Phoenix Point Quick Impressions

XCOM of attrition.

I rather enjoy the tactical/strategy squad genre.  I played the heck out of the original XCOM (even wrote my own mouse driver for it).  I’ve played every iteration since.  JAG was decent enough.  Syndicate is a top 20 all time game.  There are a half dozen in that vein every year that seem to pop up.  Sattelite Reign was a recent one.  Hard West.  Phoenix Point is a bit different, in that it’s designed by the same guy that made the first XCOM.  And hooo boy does that show throughout.  Couple thoughts after a few missions.

  • Squads?  Check
  • Alien bay guys?  Check
  • Research & manufacturing?  Check
  • Geoscape? Check
  • Factions?  Check
  • Action points in tactical mode? Check
  • Classes?  Check

The foundational parts are all there, it’s a relatively familiar system.  What Phoenix Point (PP) does differently is apply the concept of time management to equation.  One effective strategy in XCOM is to take a more defensive approach to combat, primarily due to the rather low hit points, and extremely long periods of recovery after damage.  Losing a top-end Sniper for a couple weeks due to really bad luck rolls was super painful.

PP instead puts the clock front and center for a lot of actions.  You need to collect material to build things, and you get more material if you finish a mission quickly.  You are presented with multiple attack choices at the same time, but never really enough soldiers to complete them all on time.   There will be times when you simply run out of ammo.

PP also adds a fair chunk of hit points to every enemy, so that it takes 3-4 attacks to take out even the lowly grunts.  Rather than throw a half dozen enemies at you, there are less of them, but they last longer.  The net effect is that each map is the same time duration, but there’s always something going on, and usually more than 1 active target.

Free Aiming

Everyone has missed a point blank shot in XCOM.  It’s absolutely infuriating when it happens, and often at a key point in battle.  Hip shots still exist in PP, but it also adds a Free Aim mode, which is a much more realistic combat mechanic.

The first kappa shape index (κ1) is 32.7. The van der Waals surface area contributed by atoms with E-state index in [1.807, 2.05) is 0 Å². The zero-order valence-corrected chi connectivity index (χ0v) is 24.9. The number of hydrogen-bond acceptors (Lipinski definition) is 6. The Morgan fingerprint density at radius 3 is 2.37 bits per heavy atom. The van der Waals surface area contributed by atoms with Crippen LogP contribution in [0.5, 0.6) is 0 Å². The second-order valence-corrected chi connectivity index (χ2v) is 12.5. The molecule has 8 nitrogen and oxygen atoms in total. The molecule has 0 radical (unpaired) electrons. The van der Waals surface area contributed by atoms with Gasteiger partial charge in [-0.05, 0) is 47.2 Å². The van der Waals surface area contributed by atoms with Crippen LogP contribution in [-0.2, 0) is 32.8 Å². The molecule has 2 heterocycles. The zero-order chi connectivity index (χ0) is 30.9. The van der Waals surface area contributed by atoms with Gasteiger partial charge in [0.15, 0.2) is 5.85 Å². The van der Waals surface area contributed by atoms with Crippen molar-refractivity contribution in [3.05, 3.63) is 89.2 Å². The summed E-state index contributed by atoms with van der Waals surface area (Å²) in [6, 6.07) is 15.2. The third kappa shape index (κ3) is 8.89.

Dead to sights

In most cases, you can bring up your sights and find 2 concentric circles to assist with aiming.  There’s a 100% chance of it hitting the outer circle and 50% chance of the inner one.  As you get closer or farther from the target (or swap guns) the circles change in size.    Picking a part of the enemy has differing effects.  Maybe it disables an attack, maybe it restricts movement.  For some shielded enemies, maybe you can get by the shield and hit an exposed part.  Or perhaps you just want to take out the wall of the building to get a better shot next time… that works too.

This customized shooting makes a tremendous difference in combat.  XCOM sometimes felt like Excel with graphics, just a pretty pain on top of a number crunching machine.  PP says enough with that, and puts a lot of control in the player’s hand.  Yet with that control comes a suprising amount of challenge.  If you aren’t attacking the right enemies, what seems like a sure win can easily turn into a loss.

It will take some time to come to terms with PP.  There’s a lot to unpack here, and it’s going to take some time to get through it all.  From what I’ve seen so far, it should be a fun ride.

2 thoughts on “Phoenix Point Quick Impressions

  1. Be curious what you end up thinking about it after some more time.

    I’ve not invested huge amounts of time with it — but my initial impressions are… Not bad? Just coming so fresh from XCOM 2, it’s hard to overlook the little things that PP doesn’t do well that XCOM 2 does. PP is a ‘rougher’ experience all around. Not necessarily a death knell, but still.


    • I think “rougher” is accurate. I find it generally more complex, in that the various mechanics add about double the complexity of XCOM2, yet the game doesn’t provide a clear link between them all.

      Perhaps reframe that statement. The “training wheels” portion of XCOM2 is long, and the fact that it’s a polished sequel makes it a smooth experience. PP is close to that model, but different enough to be jarring.


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